1. Temporal processing: This influences all aspects of speech, music and general listening tasks to include the ability to perceive the order of sounds, discrimination between similar words and consonants.  There are many aspects of temporal auditory system that may be affected.  Problems may manifest and misunderstanding speech, difficulty humming, missing sounds in words…
  2. Dichotic Listening (Binaural integration and separation): This refers to the ability to bring together or ignore differing stimuli presented simultaneously to each ear.  Problems in this area may show up as difficulty hearing in background noise or difficulty understanding when information is being presented to both ears (such as when more than one person is speaking at a time).
  3. Auditory closure/auditory figure ground: The ability to utilize external and internal redundancy to fill in missing portions in speech or auditorily presented information.  This may include hearing speech or other sounds in background noise, understanding dialects or people who do not speak clearly
  4. Binaural interaction/fusion: The ability for two ears to work together.  This may include localization, lateralization, hearing in noise, detection of sounds in noise as well as binaural fusion, the listener’s ability to fuse two different inputs together into one perception.  Problems in this area are manifested as difficulty localizing as well as difficulty tracking an auditory source.  The person may also have difficulty hearing in noise.

How Is CAPD Diagnosed?

While there is no standard APD battery of test, the first step to diagnosing APD is to rule out or identify any contributing factors associated with the complaint.  Specifically, this may include an ordinary peripheral hearing loss or accompanying language or learning disabilities.  For this reason a thorough case history is obtained and a comprehensive hearing test with an audiologist completed.  This will test for the presence of a possible hearing loss as a cause or contributing factor to the completed.  This will also alert the audiologist to any accompanying disorders that may influence the test results.

Screening Assessment:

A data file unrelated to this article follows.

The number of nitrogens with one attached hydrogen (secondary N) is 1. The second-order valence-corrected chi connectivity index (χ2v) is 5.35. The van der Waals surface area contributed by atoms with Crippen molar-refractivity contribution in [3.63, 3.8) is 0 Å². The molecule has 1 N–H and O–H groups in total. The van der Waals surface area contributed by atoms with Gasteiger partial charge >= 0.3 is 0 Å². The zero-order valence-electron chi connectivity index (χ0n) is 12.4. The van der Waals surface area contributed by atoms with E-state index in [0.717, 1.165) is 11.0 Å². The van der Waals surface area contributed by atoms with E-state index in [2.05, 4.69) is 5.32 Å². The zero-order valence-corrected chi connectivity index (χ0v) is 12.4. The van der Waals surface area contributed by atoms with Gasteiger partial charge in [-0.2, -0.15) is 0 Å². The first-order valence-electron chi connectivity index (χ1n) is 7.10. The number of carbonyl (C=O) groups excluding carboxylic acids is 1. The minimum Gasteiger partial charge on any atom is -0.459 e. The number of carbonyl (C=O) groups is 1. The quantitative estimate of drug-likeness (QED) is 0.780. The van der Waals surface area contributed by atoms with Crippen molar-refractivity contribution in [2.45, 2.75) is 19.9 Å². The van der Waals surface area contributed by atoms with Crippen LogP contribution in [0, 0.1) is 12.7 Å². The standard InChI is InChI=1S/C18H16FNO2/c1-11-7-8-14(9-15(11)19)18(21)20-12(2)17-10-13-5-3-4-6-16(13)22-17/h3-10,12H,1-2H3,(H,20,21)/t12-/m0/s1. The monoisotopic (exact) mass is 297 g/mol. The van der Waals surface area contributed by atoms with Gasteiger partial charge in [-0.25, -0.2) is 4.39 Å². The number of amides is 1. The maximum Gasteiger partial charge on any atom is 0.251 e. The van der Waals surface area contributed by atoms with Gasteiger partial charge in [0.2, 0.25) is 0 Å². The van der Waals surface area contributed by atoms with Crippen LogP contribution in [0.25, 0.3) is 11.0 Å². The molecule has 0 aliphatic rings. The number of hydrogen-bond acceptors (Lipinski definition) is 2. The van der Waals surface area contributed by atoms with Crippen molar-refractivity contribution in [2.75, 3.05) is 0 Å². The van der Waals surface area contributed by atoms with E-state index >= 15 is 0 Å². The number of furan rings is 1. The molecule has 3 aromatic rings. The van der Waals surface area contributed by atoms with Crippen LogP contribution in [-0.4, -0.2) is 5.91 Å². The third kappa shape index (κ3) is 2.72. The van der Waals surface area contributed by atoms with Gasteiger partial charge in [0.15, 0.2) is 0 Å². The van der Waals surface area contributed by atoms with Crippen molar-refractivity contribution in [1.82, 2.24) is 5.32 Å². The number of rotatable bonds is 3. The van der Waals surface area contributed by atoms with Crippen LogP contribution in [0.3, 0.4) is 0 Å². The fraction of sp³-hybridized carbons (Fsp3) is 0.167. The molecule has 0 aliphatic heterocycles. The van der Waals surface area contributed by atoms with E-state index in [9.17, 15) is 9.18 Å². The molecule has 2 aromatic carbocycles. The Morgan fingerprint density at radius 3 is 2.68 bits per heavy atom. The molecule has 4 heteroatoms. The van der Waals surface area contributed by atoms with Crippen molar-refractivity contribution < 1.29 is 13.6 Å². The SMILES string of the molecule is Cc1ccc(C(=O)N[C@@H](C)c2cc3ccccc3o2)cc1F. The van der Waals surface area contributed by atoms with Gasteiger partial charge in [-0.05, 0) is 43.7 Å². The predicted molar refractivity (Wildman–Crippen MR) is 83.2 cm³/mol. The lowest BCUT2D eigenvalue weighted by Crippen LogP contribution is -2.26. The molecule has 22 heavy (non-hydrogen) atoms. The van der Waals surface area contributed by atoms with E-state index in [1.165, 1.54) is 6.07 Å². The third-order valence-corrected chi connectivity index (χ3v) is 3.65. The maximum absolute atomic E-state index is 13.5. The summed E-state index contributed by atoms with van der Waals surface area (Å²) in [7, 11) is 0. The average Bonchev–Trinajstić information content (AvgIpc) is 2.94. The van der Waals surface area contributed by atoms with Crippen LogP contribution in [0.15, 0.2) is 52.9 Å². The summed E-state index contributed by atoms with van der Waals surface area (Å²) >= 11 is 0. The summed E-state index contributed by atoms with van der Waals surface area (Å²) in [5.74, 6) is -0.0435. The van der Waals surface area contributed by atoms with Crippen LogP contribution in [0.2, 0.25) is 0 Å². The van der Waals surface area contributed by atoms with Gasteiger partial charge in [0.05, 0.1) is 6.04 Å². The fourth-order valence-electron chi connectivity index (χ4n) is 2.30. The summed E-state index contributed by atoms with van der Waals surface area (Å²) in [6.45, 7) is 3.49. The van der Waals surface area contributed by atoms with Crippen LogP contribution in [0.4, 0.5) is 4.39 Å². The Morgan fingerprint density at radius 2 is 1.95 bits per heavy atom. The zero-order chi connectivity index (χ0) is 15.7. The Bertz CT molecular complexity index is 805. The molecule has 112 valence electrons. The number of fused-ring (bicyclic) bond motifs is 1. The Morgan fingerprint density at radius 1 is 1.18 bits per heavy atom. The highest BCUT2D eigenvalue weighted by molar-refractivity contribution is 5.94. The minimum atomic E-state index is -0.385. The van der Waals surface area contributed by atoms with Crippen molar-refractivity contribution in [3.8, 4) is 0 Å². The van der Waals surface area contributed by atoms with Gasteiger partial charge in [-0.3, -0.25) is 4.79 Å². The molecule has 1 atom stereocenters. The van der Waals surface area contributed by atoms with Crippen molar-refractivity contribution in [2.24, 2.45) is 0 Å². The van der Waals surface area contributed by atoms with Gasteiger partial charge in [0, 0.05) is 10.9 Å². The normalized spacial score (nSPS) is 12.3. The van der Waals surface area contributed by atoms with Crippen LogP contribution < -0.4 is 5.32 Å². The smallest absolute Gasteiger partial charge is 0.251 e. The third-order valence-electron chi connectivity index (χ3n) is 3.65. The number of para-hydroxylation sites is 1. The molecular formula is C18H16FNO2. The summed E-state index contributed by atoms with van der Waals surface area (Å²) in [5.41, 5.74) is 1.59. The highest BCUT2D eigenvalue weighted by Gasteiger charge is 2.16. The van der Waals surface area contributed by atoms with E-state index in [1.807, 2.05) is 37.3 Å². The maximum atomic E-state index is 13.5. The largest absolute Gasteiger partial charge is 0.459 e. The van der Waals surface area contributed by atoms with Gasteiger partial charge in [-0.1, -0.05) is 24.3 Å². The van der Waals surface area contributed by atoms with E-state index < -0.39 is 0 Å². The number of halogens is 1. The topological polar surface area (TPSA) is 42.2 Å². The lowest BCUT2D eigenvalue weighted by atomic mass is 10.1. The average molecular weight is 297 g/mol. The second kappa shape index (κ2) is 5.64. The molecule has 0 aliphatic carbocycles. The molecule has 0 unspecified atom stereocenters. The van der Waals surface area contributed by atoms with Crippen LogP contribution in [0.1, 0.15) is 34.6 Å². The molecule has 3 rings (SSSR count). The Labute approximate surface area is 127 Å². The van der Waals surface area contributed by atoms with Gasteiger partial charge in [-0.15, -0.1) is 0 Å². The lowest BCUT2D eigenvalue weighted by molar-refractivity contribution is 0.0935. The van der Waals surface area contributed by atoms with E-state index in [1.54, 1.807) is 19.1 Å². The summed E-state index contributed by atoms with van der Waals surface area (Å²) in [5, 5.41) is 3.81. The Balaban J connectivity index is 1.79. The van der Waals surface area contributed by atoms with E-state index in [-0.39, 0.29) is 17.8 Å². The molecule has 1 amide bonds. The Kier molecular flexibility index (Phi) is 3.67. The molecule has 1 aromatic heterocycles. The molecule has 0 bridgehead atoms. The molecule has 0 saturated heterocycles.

Before proceeding with the APD test we may request that the Screening Instrument for Targeting Educational Risk (S.I.F.T.E.R.) as well as the Fisher’s Auditory Problems Checklist be completed.  The SIFTER may be completed by both the parents and educators placing the child on a ration scale for certain behaviors.  The Fisher’s Checklist provides a 25 item checklist of auditory behaviors that may be affected. 

For adult patients, a comprehensive history form of hearing is determined to be normal, and then further testing may be indicated.  The results help to better tailor our battery of tests to assess the specific problem. 

APD Test Battery:

Our auditory testing battery takes approximately 1 hour.  Our general APD test battery includes tests that apply to most ages although there is better normative information for children older than 6 as well as adults.  Our battery of tests includes:

Additional Testing:

Depending on the findings from the initial examination, further testing may be recommended in targeted areas for a more specific diagnosis.  These tests may include:

Treatment of CAPD

There are various approaches to treating auditory processing issues.  One of the most important is realizing the APD is real.  This is not an issue of “selective hearing.  Thus said, it is the responsibility of the person with APD to employ the different strategies to manage their communication and their world.   Just as we expect a person with a hearing loss to wear a hearing aid if appropriate, we expect these strategies to be implemented for easier communication. 

Specifically:

Some more structured treatment options may be available as we develop more information regarding the nature of APD.  Further referral to a speech therapist may be beneficial to investigate structured treatment options.

Copyright 2007 Leah Keylard